They think it would make society more equal. Critics say it wouldn’t change anything but the size of the state’s education bill.
A new campaign has been launched by members of the Labour Party to ban private schools. Imaginatively called Labour Against Private Schools, the campaign is trying to pressure party leader Jeremy Corbyn into promising to phase out fee-paying schools if he becomes Prime Minister at the next General Election.
Anti-private-school movements like this are usually based on the idea that it is inherently unfair for richer children to have access to a ‘better’ education than children from lower-income households, especially considering our schooling can have a big impact on what sort of job (and therefore income) we get when we grow up.
Private schools are more likely to have things like better facilities, smaller class sizes and extra-curricular activities that are assumed to help kids get better grades and/or life skills. Indeed, 48 percent of privately educated kids got top-grade A-Levels in 2017, almost double the nationwide average of 26 percent. Private schools are also credited with giving their alumni access to networks of powerful and successful people who subsequently give them a leg up in their careers.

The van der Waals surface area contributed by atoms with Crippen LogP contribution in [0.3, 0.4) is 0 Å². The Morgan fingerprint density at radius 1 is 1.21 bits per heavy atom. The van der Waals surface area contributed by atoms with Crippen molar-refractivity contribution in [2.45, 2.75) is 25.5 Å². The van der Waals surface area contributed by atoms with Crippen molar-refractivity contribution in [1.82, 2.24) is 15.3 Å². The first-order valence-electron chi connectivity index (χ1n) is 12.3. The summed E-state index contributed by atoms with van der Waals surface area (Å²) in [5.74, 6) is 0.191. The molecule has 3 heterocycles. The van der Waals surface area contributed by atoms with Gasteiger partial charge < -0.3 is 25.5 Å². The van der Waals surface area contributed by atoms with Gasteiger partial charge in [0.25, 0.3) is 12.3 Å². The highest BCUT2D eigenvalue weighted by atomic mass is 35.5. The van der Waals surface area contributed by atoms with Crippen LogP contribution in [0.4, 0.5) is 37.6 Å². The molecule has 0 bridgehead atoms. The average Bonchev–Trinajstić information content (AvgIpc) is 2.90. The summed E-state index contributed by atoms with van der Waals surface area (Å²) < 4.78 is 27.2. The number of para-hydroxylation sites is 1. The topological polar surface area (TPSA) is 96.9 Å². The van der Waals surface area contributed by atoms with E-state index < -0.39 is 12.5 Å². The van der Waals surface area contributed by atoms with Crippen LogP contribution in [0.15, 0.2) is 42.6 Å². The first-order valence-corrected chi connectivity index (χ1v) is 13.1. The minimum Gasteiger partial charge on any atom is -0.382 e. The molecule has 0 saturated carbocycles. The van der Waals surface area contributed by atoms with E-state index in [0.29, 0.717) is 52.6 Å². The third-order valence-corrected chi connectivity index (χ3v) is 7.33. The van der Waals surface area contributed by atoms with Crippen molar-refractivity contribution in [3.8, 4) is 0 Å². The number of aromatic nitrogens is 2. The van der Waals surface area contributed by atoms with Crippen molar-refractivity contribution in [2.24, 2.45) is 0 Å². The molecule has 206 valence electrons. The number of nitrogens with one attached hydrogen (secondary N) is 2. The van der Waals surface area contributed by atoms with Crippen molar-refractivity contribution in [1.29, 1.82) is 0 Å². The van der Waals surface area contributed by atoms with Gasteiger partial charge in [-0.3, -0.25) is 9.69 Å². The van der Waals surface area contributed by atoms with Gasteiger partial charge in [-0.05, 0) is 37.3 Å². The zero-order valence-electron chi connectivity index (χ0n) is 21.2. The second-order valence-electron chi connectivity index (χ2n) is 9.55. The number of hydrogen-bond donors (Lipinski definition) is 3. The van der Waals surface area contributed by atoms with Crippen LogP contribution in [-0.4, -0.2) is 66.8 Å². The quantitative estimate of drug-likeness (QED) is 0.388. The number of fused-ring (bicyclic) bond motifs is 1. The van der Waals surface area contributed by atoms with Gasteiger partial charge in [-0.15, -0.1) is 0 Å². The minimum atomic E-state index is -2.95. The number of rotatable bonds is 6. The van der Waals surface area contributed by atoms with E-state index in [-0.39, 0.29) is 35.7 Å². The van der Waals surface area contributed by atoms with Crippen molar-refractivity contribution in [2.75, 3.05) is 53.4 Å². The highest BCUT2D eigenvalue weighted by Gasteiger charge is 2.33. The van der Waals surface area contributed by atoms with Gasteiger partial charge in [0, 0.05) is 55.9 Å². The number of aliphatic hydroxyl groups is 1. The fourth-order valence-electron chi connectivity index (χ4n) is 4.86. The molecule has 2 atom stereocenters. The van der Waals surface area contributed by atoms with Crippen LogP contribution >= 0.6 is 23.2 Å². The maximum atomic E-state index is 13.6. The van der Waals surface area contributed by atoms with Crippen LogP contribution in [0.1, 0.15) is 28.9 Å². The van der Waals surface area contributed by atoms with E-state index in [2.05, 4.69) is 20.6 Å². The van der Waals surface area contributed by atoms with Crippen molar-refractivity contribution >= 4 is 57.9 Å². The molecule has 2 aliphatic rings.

But some people don’t think you’d get rid of any of these advantages by getting rid of private schools. (Although you would make the government and the taxpayer suddenly responsible for funding the school places of a bunch of well-off kids).
That’s because rich families can afford other things that will give their child an advantage over their less well-off peers, such as moving to the catchment area of one of the country’s best state schools, or hiring tutors and paying for out-of-school activities and/or culturally enriching experiences. In the same way, as long as rich, successful people continue to marry and hang out with other rich, successful people, their kids will still have connections to powerful people regardless of where they went to school.
We live in the same neighbourhood, area, country, and planet with about seven billion other people, and our economies inevitably overlap all the time. That means the economic choices we make might have consequences outside our control, and someone else’s choices might have a direct effect on your economy – even if you’ve never met them before…